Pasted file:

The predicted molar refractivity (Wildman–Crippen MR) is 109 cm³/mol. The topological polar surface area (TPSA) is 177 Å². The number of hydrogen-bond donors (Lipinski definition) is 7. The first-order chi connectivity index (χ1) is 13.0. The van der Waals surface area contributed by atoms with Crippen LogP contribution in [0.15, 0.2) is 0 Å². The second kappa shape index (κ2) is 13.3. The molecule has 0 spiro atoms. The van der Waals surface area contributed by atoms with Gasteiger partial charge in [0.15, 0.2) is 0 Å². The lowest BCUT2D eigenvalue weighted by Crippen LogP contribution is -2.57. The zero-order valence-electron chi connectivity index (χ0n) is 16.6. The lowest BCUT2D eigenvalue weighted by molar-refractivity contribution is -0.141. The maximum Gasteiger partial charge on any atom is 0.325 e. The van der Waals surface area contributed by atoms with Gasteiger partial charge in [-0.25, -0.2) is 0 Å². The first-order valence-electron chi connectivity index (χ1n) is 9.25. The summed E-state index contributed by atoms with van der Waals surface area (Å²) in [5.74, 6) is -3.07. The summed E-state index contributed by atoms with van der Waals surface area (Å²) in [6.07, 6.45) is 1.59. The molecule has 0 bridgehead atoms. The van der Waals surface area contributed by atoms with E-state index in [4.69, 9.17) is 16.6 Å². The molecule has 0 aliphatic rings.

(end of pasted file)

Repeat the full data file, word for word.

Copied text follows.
The predicted molar refractivity (Wildman–Crippen MR) is 109 cm³/mol. The topological polar surface area (TPSA) is 177 Å². The number of hydrogen-bond donors (Lipinski definition) is 7. The first-order chi connectivity index (χ1) is 13.0. The van der Waals surface area contributed by atoms with Crippen LogP contribution in [0.15, 0.2) is 0 Å². The second kappa shape index (κ2) is 13.3. The molecule has 0 spiro atoms. The van der Waals surface area contributed by atoms with Gasteiger partial charge in [0.15, 0.2) is 0 Å². The lowest BCUT2D eigenvalue weighted by Crippen LogP contribution is -2.57. The zero-order valence-electron chi connectivity index (χ0n) is 16.6. The lowest BCUT2D eigenvalue weighted by molar-refractivity contribution is -0.141. The maximum Gasteiger partial charge on any atom is 0.325 e. The van der Waals surface area contributed by atoms with Gasteiger partial charge in [-0.25, -0.2) is 0 Å². The first-order valence-electron chi connectivity index (χ1n) is 9.25. The summed E-state index contributed by atoms with van der Waals surface area (Å²) in [5.74, 6) is -3.07. The summed E-state index contributed by atoms with van der Waals surface area (Å²) in [6.07, 6.45) is 1.59. The molecule has 0 bridgehead atoms. The van der Waals surface area contributed by atoms with E-state index in [4.69, 9.17) is 16.6 Å². The molecule has 0 aliphatic rings.